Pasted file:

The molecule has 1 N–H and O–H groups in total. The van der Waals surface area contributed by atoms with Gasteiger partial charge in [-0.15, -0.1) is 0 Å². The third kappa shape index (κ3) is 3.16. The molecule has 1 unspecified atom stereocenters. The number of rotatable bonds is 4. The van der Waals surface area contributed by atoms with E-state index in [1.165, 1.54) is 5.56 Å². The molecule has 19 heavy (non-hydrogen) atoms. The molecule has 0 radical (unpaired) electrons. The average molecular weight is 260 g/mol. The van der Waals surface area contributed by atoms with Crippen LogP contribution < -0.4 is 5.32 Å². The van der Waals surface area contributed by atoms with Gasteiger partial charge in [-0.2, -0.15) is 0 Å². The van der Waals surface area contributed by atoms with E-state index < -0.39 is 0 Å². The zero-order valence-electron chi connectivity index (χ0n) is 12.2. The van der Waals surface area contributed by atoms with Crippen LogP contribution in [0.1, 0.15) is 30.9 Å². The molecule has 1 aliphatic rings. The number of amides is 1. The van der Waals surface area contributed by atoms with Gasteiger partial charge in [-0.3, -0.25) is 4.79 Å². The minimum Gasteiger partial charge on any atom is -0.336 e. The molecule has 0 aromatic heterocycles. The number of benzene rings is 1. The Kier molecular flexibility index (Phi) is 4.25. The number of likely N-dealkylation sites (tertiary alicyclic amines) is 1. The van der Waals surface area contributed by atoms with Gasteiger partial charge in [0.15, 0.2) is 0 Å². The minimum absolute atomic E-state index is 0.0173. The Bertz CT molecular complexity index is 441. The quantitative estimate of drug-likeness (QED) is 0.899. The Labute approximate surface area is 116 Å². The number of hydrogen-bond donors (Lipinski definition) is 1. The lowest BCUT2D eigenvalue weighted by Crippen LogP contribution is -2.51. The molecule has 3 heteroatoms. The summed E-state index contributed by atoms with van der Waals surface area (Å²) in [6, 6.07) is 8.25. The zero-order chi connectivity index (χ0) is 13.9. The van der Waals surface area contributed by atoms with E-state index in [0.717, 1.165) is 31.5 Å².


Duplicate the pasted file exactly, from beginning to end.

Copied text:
The molecule has 1 N–H and O–H groups in total. The van der Waals surface area contributed by atoms with Gasteiger partial charge in [-0.15, -0.1) is 0 Å². The third kappa shape index (κ3) is 3.16. The molecule has 1 unspecified atom stereocenters. The number of rotatable bonds is 4. The van der Waals surface area contributed by atoms with E-state index in [1.165, 1.54) is 5.56 Å². The molecule has 19 heavy (non-hydrogen) atoms. The molecule has 0 radical (unpaired) electrons. The average molecular weight is 260 g/mol. The van der Waals surface area contributed by atoms with Crippen LogP contribution < -0.4 is 5.32 Å². The van der Waals surface area contributed by atoms with Gasteiger partial charge in [-0.2, -0.15) is 0 Å². The van der Waals surface area contributed by atoms with E-state index < -0.39 is 0 Å². The zero-order valence-electron chi connectivity index (χ0n) is 12.2. The van der Waals surface area contributed by atoms with Crippen LogP contribution in [0.1, 0.15) is 30.9 Å². The molecule has 1 aliphatic rings. The number of amides is 1. The van der Waals surface area contributed by atoms with Gasteiger partial charge in [-0.3, -0.25) is 4.79 Å². The minimum Gasteiger partial charge on any atom is -0.336 e. The molecule has 0 aromatic heterocycles. The number of benzene rings is 1. The Kier molecular flexibility index (Phi) is 4.25. The number of likely N-dealkylation sites (tertiary alicyclic amines) is 1. The van der Waals surface area contributed by atoms with Gasteiger partial charge in [0.15, 0.2) is 0 Å². The minimum absolute atomic E-state index is 0.0173. The Bertz CT molecular complexity index is 441. The quantitative estimate of drug-likeness (QED) is 0.899. The Labute approximate surface area is 116 Å². The number of hydrogen-bond donors (Lipinski definition) is 1. The lowest BCUT2D eigenvalue weighted by Crippen LogP contribution is -2.51. The molecule has 3 heteroatoms. The summed E-state index contributed by atoms with van der Waals surface area (Å²) in [6, 6.07) is 8.25. The zero-order chi connectivity index (χ0) is 13.9. The van der Waals surface area contributed by atoms with E-state index in [0.717, 1.165) is 31.5 Å².